Construction has been blighted by insolvency of late. In the year to August 2023, the number of construction firms entering insolvency reached 4,263, the highest number of any sector in England and Wales, according to the Insolvency Service.
These figures are not only deeply unsettling for developers but are also undermining investor confidence in large-scale development or deep retrofit projects. Yet there are steps that can be taken to limit the impact of insolvency on a project and give confidence to investors.
Establishing a robust position at the outset will help defend against supplier insolvency. A balance should be made available to ensure swift payments to support the main contractor’s cashflow to their own supply chains. Equally valuable is the introduction of collateral warranties, which ensure a contractual link between any third party and the contractor, sitting alongside the underlying contract and granting meaningful rights to a third party.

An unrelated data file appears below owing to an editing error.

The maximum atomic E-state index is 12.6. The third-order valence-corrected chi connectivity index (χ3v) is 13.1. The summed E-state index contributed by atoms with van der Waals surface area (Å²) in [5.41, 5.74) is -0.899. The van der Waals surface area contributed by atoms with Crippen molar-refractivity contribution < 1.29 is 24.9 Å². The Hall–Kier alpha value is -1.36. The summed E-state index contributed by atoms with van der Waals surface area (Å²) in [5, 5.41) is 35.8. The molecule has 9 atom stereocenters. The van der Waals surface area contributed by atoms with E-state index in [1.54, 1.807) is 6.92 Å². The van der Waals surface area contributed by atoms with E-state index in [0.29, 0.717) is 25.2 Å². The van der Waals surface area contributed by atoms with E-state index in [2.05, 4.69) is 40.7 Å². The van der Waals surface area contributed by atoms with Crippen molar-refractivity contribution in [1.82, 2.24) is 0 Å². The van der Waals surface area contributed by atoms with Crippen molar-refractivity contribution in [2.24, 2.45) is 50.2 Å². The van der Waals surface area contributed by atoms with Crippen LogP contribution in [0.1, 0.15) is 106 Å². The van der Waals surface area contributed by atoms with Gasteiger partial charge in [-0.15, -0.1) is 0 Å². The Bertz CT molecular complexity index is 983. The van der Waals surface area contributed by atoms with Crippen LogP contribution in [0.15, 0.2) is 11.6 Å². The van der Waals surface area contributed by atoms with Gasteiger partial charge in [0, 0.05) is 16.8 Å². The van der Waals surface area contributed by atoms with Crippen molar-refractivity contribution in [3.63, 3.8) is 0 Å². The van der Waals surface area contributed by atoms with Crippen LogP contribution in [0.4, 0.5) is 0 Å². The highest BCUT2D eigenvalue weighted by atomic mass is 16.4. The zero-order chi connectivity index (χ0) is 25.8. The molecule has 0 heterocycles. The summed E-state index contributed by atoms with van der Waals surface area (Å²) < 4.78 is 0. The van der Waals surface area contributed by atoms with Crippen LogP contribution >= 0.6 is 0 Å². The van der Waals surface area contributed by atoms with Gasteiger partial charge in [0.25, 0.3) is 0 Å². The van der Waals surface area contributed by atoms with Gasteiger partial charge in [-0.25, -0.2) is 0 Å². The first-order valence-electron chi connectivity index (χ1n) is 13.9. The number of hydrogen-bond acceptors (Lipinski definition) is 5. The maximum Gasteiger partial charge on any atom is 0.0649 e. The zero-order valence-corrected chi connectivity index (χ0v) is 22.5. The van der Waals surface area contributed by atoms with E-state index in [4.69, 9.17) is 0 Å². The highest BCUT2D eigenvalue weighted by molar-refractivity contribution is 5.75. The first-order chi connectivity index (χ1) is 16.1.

Further protective mechanisms, such as the introduction of performance bonds typically at 10% of the contract value, including Association of British Insurers standard terms or on-demand arrangements, can also instil confidence.
Staying alert to signs of distress can mitigate losses sooner. Warning signs include: subcontractors reducing labour and material levels to meet minimum obligations; payments not being made to subcontractors within the contractor’s own supply chain; sudden departures of key team members; and uncharacteristic chasing or requests for additional payments.
If the worst happens, maintaining relationships with supply chain providers will be key, and direct payments should be considered. As a result of a main contractor’s insolvency, proactive construction management will allow trade contractors to recommence on site swiftly and restore stability, mitigating overall programme delay that may otherwise emerge from retendering.
Ben Kearns is head of Workman’s venture team